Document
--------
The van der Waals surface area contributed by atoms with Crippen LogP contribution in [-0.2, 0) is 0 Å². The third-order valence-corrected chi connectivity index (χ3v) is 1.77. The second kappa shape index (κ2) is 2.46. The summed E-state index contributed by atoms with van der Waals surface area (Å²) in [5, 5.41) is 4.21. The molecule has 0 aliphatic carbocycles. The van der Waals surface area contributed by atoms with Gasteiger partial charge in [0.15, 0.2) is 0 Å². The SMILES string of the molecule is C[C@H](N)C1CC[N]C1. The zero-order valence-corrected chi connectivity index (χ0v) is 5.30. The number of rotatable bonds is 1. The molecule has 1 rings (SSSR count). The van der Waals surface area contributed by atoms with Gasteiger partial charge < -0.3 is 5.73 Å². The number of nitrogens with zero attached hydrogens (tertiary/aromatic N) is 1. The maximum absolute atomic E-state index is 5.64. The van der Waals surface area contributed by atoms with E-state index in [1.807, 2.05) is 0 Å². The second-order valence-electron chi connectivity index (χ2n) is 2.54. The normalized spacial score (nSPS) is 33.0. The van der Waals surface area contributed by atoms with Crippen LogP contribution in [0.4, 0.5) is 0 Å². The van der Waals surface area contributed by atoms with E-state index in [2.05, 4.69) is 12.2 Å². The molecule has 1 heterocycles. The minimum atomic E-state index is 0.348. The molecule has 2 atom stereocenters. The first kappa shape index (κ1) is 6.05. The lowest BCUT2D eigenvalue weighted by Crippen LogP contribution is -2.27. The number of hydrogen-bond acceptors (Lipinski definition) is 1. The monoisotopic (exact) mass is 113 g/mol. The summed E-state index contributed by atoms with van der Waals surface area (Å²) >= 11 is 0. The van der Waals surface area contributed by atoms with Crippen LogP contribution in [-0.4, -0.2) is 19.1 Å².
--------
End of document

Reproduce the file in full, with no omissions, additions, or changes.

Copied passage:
The van der Waals surface area contributed by atoms with Crippen LogP contribution in [-0.2, 0) is 0 Å². The third-order valence-corrected chi connectivity index (χ3v) is 1.77. The second kappa shape index (κ2) is 2.46. The summed E-state index contributed by atoms with van der Waals surface area (Å²) in [5, 5.41) is 4.21. The molecule has 0 aliphatic carbocycles. The van der Waals surface area contributed by atoms with Gasteiger partial charge in [0.15, 0.2) is 0 Å². The SMILES string of the molecule is C[C@H](N)C1CC[N]C1. The zero-order valence-corrected chi connectivity index (χ0v) is 5.30. The number of rotatable bonds is 1. The molecule has 1 rings (SSSR count). The van der Waals surface area contributed by atoms with Gasteiger partial charge < -0.3 is 5.73 Å². The number of nitrogens with zero attached hydrogens (tertiary/aromatic N) is 1. The maximum absolute atomic E-state index is 5.64. The van der Waals surface area contributed by atoms with E-state index in [1.807, 2.05) is 0 Å². The second-order valence-electron chi connectivity index (χ2n) is 2.54. The normalized spacial score (nSPS) is 33.0. The van der Waals surface area contributed by atoms with Crippen LogP contribution in [0.4, 0.5) is 0 Å². The van der Waals surface area contributed by atoms with E-state index in [2.05, 4.69) is 12.2 Å². The molecule has 1 heterocycles. The minimum atomic E-state index is 0.348. The molecule has 2 atom stereocenters. The first kappa shape index (κ1) is 6.05. The lowest BCUT2D eigenvalue weighted by Crippen LogP contribution is -2.27. The number of hydrogen-bond acceptors (Lipinski definition) is 1. The monoisotopic (exact) mass is 113 g/mol. The summed E-state index contributed by atoms with van der Waals surface area (Å²) >= 11 is 0. The van der Waals surface area contributed by atoms with Crippen LogP contribution in [-0.4, -0.2) is 19.1 Å².